The world needs efficient, speedy, and reliable evaluation of COVID-19 vaccine candidates, according to a recent article in the Lancet, but careful planning must be in place to counter the danger that political and economic pressures might lead to release of a weakly effective COVID-19 vaccine, a situation that could potentially worsen the pandemic.
Written by members of the World Health Organization (WHO) Solidarity Vaccines Trial Expert Group including Thomas R. Fleming, a professor of biostatistics with the University of Washington School of Public Health, the article outlines three critical areas of COVID-19 vaccine trial planning that, if followed, will prevent distribution of a weak vaccine.
To begin, a vaccine candidate should be evaluated based on evidence of worthwhile efficacy, not just some efficacy. WHO recommends that successful vaccines reduce estimated risk by at least 50%, with true efficacy greater than 30%. However, it is possible for a vaccine to demonstrate 50% reduced risk in the short term, and yet experience a wane in effectiveness over time. If such a vaccine were distributed, health officials could wrongly assume the risk of COVID-19 transmission has been meaningfully reduced, and individuals who received the vaccine could wrongly believe they are immune and stop implementing other preventative measures such as wearing a mask and social distancing.
There is also a matter of efficiency; prioritizing not only single vaccine trials but also multiple vaccine trials. The WHO Solidarity Vaccines Trial introduces efficiency through measures such as permitting selected vaccines from geographically diverse sites to enter the trial whenever they are ready, evaluating multiple vaccines with a shared control group, and utilizing a flexible mix of fixed and pop-up sites to enroll large numbers of participants at sites with high rates of COVID-19.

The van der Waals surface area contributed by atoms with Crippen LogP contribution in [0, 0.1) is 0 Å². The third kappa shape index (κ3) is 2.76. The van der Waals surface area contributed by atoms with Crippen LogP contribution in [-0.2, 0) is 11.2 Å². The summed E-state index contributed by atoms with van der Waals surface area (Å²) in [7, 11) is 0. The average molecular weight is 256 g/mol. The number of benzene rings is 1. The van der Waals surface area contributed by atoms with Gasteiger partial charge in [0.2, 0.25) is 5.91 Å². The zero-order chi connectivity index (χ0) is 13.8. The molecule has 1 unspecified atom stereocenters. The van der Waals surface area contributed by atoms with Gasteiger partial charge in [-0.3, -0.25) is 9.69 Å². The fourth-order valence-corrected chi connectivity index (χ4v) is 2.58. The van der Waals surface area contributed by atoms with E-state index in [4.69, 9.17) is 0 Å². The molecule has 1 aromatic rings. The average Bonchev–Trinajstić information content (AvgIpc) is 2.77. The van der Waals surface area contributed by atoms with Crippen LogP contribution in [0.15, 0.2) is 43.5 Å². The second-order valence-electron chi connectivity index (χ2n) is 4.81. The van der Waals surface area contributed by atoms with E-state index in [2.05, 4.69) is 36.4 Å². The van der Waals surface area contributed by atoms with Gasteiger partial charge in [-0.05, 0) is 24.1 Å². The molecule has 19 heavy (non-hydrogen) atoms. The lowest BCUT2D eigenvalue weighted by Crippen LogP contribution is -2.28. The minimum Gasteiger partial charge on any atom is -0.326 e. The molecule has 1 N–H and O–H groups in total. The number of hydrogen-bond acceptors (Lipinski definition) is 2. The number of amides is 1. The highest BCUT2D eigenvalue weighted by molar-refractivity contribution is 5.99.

Finally, a trial should take a longer-term view toward vaccine efficacy and safety. The WHO will continue active follow-up of vaccine and placebo groups after demonstration of short-term efficacy but before an effective vaccine has been deployed in local populations.
More than 250 research sites are expected to join the WHO Solidarity Vaccines Trial. “Our goal is to efficiently provide timely and reliable evidence of efficacy and safety to support regulatory and political decision-making about global COVID-19 vaccine deployment of multiple safe and effective vaccines, with equity of access internationally,” says Fleming.
Deb Nelson, UW Biostatistics Communications